FU

FO

If need be, die. See how many articles you have when your contributors twindle to the hundreds.

Re:Dear Wikipedia Assholes. FU. (1)

devent (1627873) | more than 2 years ago | (#38369016)

So which one are you talking about?

Re:Visual editor? About damned time (1)

devent (1627873) | more than 2 years ago | (#38368980)

I take another wiki format anytime over the stupid WYSIWYG editors. Because WYSIWYG is usually not what you get and all the editors are still very cumbersome and error prune. Check out textile http://redcloth.org/hobix.com/textile/ [redcloth.org] It's very easy to learn (most you don't have to learn anything), have a very clean syntax and translates good to html.

Re:Visual editor? About damned time (4, Funny)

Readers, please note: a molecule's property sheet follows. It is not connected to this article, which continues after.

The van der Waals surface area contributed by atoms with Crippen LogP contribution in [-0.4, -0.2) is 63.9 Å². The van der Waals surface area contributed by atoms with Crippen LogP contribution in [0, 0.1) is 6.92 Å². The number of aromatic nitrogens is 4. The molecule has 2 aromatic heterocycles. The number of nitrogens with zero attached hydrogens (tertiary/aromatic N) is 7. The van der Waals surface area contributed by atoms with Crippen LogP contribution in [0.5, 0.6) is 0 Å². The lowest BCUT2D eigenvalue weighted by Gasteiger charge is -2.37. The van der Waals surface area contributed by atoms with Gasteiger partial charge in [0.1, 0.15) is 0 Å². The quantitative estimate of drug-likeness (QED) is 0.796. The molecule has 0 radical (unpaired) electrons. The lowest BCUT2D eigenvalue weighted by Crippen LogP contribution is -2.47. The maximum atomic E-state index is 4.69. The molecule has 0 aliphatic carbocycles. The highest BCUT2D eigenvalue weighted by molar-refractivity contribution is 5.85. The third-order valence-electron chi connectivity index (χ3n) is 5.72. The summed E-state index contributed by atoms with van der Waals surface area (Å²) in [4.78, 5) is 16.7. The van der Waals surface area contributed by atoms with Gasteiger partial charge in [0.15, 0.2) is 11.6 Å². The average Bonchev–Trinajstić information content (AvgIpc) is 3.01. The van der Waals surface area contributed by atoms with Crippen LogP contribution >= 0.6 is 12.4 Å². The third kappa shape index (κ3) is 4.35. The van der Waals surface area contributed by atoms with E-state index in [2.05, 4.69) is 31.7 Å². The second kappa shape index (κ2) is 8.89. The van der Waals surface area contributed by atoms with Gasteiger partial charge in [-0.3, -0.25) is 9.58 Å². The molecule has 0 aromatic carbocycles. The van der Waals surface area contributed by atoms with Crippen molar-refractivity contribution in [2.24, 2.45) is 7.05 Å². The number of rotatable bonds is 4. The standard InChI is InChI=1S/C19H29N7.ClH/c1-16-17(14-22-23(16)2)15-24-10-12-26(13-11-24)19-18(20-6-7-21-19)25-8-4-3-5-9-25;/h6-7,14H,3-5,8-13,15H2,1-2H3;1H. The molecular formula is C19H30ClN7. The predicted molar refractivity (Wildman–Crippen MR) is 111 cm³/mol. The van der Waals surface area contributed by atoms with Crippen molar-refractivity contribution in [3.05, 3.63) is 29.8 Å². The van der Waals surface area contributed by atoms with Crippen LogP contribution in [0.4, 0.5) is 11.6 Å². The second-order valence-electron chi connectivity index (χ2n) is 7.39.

PopeRatzo (965947) | more than 2 years ago | (#38369096)

all the editors are still very cumbersome and error prune

Your point is well-taken.

[Notice, I'm too classy of a guy to make any kind of joke over here.]

Re:Visual editor? About damned time (2)

dkleinsc (563838) | more than 2 years ago | (#38369494)

all the editors are still very cumbersome and error prune

[Notice, I'm too classy of a guy to make any kind of joke over here.]

I'm not: You really ought to loosen up, you'll feel a lot more comfortable.

Re:Visual editor? About damned time (2, Funny)

Anonymous Coward | more than 2 years ago | (#38369880)

WYSIWTF

Re:Visual editor? About damned time (0)

Anonymous Coward | more than 2 years ago | (#38369540)

WYSIWYG = deeply utterly wrong!

Because the whole purpose of markup, is to give the data semantic meaning. Not to make it look a certain way. Ever.